The Blitz

Anderson Shelter

Anne Alexander

On the first night of the Blitz, when the siren went and, you know, you heard some gunfire, we went under the table in the kitchen basically and then it got more fierce and my Dad went out and went up Stuart Street into the pen and we all went there for a wee while but my Dad was getting a bit twitchy because he thought if there was a direct hit on the building above an awful lot of folk would be crushed. So, he decided at that point to take us along to my Grannie Hay’s Anderson shelter and of course it was, there was water, four or five inches of water in the Anderson shelter at that point but at least there was some more protection.

Dalnottar Terrace wasn’t damaged despite the fact that, you know, the second night of the blitz my Mum and Dad and Fay and me joined the rest of the Hay family in their Anderson shelter; because the men had spent the time they had the day before, before the Blitz, before the planes started to come over, and they’d taken all the water out of the Anderson shelter because it hadn’t been used up until then. And so the whole lot of us were squeezed into the Anderson shelter.

I can’t remember whether it was the first night or the second night, I’ve got a feeling it was the second night, but you saw them, you know the moon was shining and you could see them in formation coming up the Clyde and obviously heading for the factories, the shipyards, in Clydebank and the oil tanks at Dalnottar.

They mistook the Boulevard for the Clyde

Carol Cummings

I remember one of the times my Dad said ‘we’ll just sit in the hall, close the doors and we’ll sit in the hall, we’ll be quite safe here.’ The wardens came and put us out. And there was a big shelter in the park [at the top of Stuart Avenue] for everybody and we were running down there and God I can see it yet – the tracer bullets and the bombs dropping – I was terrified. That was because my Dad said we’d be fine just stay in the house but they put us out… and at the end of the avenue there was a field with swings in it and the shelter was down there, it was a great big shelter… And if the Germans hadn’t mistook the Boulevard for the Clyde we wouldn’t be here. They were aiming for all the tanks, the oil tanks and it was a lovely bright night and they mistook the Boulevard for the Clyde.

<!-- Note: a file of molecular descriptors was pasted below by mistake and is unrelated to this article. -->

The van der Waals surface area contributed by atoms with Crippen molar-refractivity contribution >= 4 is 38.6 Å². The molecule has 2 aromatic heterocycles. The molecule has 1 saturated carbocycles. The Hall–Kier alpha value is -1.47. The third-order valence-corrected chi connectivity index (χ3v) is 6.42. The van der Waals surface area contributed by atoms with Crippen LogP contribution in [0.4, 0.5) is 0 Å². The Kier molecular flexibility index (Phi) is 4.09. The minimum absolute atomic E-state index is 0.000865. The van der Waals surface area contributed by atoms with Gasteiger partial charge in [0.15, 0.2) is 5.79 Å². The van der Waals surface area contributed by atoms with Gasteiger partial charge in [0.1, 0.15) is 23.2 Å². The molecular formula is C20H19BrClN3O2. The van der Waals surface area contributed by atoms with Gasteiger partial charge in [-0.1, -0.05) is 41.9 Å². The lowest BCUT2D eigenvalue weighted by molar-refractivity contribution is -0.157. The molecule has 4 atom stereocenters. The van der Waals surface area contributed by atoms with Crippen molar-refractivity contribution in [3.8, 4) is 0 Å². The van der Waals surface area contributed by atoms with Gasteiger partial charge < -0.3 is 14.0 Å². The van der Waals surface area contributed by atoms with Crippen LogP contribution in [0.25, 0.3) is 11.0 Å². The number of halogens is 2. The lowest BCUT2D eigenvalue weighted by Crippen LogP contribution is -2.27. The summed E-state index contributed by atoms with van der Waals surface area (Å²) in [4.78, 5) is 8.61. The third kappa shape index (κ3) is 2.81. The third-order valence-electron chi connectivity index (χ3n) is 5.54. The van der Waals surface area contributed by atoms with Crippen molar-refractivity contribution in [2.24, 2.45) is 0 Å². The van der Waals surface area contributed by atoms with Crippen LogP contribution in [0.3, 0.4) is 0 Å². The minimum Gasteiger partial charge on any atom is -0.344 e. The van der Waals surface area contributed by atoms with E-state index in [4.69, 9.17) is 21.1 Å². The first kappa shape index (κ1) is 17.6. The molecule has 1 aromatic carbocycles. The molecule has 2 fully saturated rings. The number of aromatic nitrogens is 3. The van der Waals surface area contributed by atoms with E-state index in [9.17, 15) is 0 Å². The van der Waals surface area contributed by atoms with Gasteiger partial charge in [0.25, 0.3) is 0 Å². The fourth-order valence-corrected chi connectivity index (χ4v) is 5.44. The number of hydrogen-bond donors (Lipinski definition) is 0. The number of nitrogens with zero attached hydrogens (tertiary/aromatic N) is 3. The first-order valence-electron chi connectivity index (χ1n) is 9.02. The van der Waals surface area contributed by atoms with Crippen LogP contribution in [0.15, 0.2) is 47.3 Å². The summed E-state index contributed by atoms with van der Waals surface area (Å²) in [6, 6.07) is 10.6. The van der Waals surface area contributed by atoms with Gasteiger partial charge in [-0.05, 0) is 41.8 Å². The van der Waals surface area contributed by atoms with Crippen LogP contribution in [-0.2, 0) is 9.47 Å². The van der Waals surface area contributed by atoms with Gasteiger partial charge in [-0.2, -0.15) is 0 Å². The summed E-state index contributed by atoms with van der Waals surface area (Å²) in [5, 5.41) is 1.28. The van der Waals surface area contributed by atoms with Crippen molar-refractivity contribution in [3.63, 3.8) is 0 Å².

Oil tanks

June Alderdice

During the Blitz the night that the tanks got... I know there was one tank got bombed anyway for it was on fire... but they let the oil out. I don’t know if it was deliberate or by accident so therefore it ruined the bank at this side, all the oil gathered; but that was another thing: families went down on to the shore at this side too before the Blitz happened, because the sand was lovely right all the way down to Bowling, but then the oil got on to the sand...

The mosaic at the ferry

Elma Robertson

…and that’s one thing I remember about the Blitz. My youngest aunt took me after the Blitz, it would have been a few days after it, and we went down the Ferry Road and the waiting room had been on fire and I was intrigued by the fact that it was one of those pedestal weighing machines with all the little mosaic tiles on the base of it and I was fascinated by the fact that the heat had made a few of these pop out and they were lying on the floor, the wee squares, the mosaic squares I always remember that.

Bombs on the boulevard